An opposition leader in Bangladesh who was found guilty of war crimes during the nation’s war of independence was executed Thursday amid allegations the trial was politically motivated.
Abdul Quader Mollah was hanged Thursday night in the first such execution since the government began trying suspected war criminals in the country’s bloody 1971 war for independence from Pakistan, which left hundreds of thousands dead. He was found guilty by the country’s International Crimes Tribunal of killing a student and a family of 11 as well as aiding in the murder by Pakistani troops of 369 other people, the Associated Press reports.
Mollah’s Islamist party, Jamaat-e-Islami, which previously threatened “dire consequences” if he was executed, immediately called for a general strike for Sunday. Security was tightened around the jail where Mollah was executed and throughout the capital city of Dhaka. Earlier in the day, three people were killed and 15 injured when protesters in eastern Bangladesh clashed with police.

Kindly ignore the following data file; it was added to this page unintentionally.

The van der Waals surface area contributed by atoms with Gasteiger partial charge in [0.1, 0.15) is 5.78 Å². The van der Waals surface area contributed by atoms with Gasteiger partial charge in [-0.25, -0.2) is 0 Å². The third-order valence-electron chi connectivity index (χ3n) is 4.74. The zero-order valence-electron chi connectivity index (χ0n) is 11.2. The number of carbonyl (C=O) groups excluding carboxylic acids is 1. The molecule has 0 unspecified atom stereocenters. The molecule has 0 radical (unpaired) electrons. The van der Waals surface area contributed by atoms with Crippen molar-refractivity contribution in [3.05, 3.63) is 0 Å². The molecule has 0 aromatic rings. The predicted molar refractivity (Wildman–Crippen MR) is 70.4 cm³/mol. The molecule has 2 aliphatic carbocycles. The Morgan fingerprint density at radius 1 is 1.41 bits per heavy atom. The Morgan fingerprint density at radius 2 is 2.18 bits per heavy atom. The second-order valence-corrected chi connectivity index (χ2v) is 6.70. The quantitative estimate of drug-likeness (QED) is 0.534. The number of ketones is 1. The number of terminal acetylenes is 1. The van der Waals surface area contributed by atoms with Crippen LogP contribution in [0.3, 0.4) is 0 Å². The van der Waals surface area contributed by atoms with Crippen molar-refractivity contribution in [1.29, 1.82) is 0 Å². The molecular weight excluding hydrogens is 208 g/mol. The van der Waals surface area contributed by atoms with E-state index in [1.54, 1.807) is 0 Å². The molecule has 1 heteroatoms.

The trials have ostensibly sought to bring justice 40 years after the brutal war, but they have inflamed tensions in the impoverished country, where Islamists say they are being used to crack down on the government’s opponents. International observers have criticized the trial process and on Tuesday the United Nations high commissioner for human rights recommended in vain that the country hold off on the execution.
The execution was placed on hold Tuesday, the initial date, but went forward after the Supreme Court rejected Mullah’s final appeal.